LEO Fitness

AlaskaCTX

Private
Minuteman
May 6, 2018
3
1
6
Alaska
Hey y’all, I just got hired on with one of the departments here and I was curious what y’all think the big focus should be for me in terms of fitness before the academy? I’m AD military and already in pretty good shape (4 mile run in 35:30, 70 push ups without stopping, squat 315 for 5x5, etc) but I want to know what your pre-academy focuses would be! I saw some other post on here in regards to similar questions but everything was either in the academy or already in FTO/probation.
 

TacticalDillhole

Shiner of shoes
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Jun 26, 2012
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Endurance. It’s all about endurance. Keep the run paces fast and do body resistance exercises (pull ups push-ups sit-ups burpies etc). I wouldn’t even touch heavy weights until after the academy. Rowing machines are my absolute favorite overall cardio, I fucking hate running with a passion. I do it but I do not enjoy it.
 

Havoc_1_Actual

Sergeant of the Hide
Hessian
Belligerents
Feb 25, 2019
199
22
22
Western NY
I’ll second that...do a lot of HIIT type training, build that endurance up. I’ve been on the job 7 years and this is something that I’m asked quite a bit. As a fitness instructor, I’ll call out the guys who will fail from day one. The muscular ones often take the top of the list as MOST of them ignore cardio. HIIT is nice as it does not require long grueling runs. Good luck
 

WATERWALKER

0311 SHELLBACK
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Apr 19, 2014
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Deep in the Lone Star
I’ll second cardio & body resistance type excercises. Add some ab work as well. Eight-count bodybuilders is something I’d add too. Try to get your run time down to a 7 minute mile pace & life will be good.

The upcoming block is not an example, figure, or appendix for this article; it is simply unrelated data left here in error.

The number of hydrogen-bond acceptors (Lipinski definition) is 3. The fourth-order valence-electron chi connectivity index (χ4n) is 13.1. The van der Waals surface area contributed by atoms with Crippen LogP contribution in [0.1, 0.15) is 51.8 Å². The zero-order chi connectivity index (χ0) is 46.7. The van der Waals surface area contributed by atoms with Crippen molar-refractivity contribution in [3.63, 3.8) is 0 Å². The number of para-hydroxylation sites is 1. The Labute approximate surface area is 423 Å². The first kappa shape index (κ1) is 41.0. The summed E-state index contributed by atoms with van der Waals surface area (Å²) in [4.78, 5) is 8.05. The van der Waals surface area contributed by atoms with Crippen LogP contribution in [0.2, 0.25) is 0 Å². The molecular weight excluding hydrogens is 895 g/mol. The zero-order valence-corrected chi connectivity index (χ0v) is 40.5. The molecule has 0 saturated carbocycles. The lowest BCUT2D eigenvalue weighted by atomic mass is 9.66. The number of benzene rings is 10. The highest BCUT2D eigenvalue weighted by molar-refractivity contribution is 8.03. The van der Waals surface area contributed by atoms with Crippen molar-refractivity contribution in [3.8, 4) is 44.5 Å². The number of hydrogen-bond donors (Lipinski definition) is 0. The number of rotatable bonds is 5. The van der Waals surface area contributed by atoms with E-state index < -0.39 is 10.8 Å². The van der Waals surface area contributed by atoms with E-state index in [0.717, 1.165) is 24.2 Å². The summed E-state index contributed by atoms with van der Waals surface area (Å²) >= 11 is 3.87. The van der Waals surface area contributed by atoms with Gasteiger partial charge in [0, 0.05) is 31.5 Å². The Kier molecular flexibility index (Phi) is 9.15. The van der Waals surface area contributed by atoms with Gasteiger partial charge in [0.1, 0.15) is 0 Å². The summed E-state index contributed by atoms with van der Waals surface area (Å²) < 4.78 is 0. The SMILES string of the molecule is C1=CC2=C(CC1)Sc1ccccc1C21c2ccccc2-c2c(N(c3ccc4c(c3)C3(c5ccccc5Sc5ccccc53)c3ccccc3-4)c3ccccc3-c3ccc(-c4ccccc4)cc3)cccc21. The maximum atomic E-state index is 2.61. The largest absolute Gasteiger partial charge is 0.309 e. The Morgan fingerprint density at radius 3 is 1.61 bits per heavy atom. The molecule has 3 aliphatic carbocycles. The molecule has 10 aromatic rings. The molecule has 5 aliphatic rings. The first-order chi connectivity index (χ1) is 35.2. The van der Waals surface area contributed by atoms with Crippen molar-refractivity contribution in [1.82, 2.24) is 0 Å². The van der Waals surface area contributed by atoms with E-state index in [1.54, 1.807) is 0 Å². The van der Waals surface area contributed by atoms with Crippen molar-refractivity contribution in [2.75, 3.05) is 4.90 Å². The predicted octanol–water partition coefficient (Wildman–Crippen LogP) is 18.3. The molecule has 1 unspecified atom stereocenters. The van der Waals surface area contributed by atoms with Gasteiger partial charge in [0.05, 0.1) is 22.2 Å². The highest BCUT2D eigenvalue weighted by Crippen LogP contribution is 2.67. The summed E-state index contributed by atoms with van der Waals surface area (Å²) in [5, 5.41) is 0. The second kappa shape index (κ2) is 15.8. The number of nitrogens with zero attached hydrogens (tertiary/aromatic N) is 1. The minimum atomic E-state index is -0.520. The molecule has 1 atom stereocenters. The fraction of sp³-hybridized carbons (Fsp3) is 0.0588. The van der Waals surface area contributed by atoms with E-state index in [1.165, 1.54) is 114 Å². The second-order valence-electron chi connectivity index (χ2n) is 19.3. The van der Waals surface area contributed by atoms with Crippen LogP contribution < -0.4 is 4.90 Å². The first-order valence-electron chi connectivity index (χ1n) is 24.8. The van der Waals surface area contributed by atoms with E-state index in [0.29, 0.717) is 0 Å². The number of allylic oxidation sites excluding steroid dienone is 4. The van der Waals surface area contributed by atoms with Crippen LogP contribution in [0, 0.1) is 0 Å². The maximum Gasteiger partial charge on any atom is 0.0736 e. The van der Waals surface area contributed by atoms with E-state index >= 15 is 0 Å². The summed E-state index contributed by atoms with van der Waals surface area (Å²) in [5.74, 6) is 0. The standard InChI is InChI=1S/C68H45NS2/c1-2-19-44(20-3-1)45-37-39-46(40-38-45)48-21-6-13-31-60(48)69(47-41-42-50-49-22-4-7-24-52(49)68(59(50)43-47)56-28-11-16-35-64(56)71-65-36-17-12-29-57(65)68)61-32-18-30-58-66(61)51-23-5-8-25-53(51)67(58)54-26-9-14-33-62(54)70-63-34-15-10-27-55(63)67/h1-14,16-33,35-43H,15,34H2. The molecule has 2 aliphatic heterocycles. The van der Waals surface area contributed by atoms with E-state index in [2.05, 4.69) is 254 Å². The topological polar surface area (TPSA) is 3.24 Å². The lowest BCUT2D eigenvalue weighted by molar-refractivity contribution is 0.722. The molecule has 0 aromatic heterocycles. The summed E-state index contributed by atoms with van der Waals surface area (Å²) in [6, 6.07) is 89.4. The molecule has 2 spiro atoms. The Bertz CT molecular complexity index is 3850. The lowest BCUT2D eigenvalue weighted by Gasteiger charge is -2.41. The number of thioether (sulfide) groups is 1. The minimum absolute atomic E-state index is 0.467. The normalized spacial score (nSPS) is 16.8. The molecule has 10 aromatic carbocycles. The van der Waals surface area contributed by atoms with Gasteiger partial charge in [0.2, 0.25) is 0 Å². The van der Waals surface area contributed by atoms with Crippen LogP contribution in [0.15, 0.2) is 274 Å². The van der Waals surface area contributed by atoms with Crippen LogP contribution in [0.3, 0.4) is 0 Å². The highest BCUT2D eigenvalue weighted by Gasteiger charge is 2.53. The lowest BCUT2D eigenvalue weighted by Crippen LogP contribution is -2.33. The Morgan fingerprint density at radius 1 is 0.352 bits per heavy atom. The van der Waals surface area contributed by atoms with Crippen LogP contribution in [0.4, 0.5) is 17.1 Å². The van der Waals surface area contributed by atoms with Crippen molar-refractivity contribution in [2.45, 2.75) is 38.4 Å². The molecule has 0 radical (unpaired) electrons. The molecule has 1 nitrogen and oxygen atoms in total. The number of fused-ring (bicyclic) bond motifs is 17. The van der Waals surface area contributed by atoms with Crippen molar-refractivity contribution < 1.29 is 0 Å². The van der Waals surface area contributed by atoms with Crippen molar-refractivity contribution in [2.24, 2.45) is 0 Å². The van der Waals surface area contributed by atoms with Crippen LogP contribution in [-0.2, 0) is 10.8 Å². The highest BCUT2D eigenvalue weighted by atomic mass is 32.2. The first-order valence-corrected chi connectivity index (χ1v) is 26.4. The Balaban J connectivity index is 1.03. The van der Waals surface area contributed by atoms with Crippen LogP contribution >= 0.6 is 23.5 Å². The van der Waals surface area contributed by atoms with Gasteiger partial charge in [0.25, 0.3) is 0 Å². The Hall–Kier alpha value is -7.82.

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mr45acp2u

Private
Belligerents
Sep 27, 2010
27
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AZ
You're in better shape than 90% of the people who will be in the academy class with you. Most of the time the academy is about cardio, strength training takes time and effort. Not their focus.

Protect your joints, knees, shoulders and the like. Don't do anything to hurt yourself prior to starting.
 

Yoteski

Private
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Feb 13, 2017
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Agreed, cardio is where it's at for the academy. Strength won't really help you at all in the academy for much of anything. Focus on pushups and situps for some core strength to avoid injury. Biggest thing is to make sure you stretch well before activities; again, the last thing you want is to get injured. The key to the academy is just getting it done.
 

Yoteski

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Feb 13, 2017
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I will say that post academy, hit the weights and try to bulk up a little bit. It will give you more confidence in knowing you can physically control someone a little easier if you have to. Also, there is definitely a psychological advantage to "looking" like you can handle yourself. People will just be less inclined to fuck with you you look the part. It's part of our primal make up. I cringe when I see guys who put on a uniform and think it gives them some sort of super power that prevents them from getting their ass kicked. We all know the kind, frumpy looking, uniform looks like shit, etc. Look professional and like you care about your body even a little bit and you'll lessen your odds of getting "tested" quite a bit. I'm a little overweight myself, but I'm in the gym at least 3 days a week lifting fairly heavy. I could probably slim down quite a bit if I ran more, but God I hate running, lol.
 
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black5.3

Sergeant
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Jun 1, 2017
331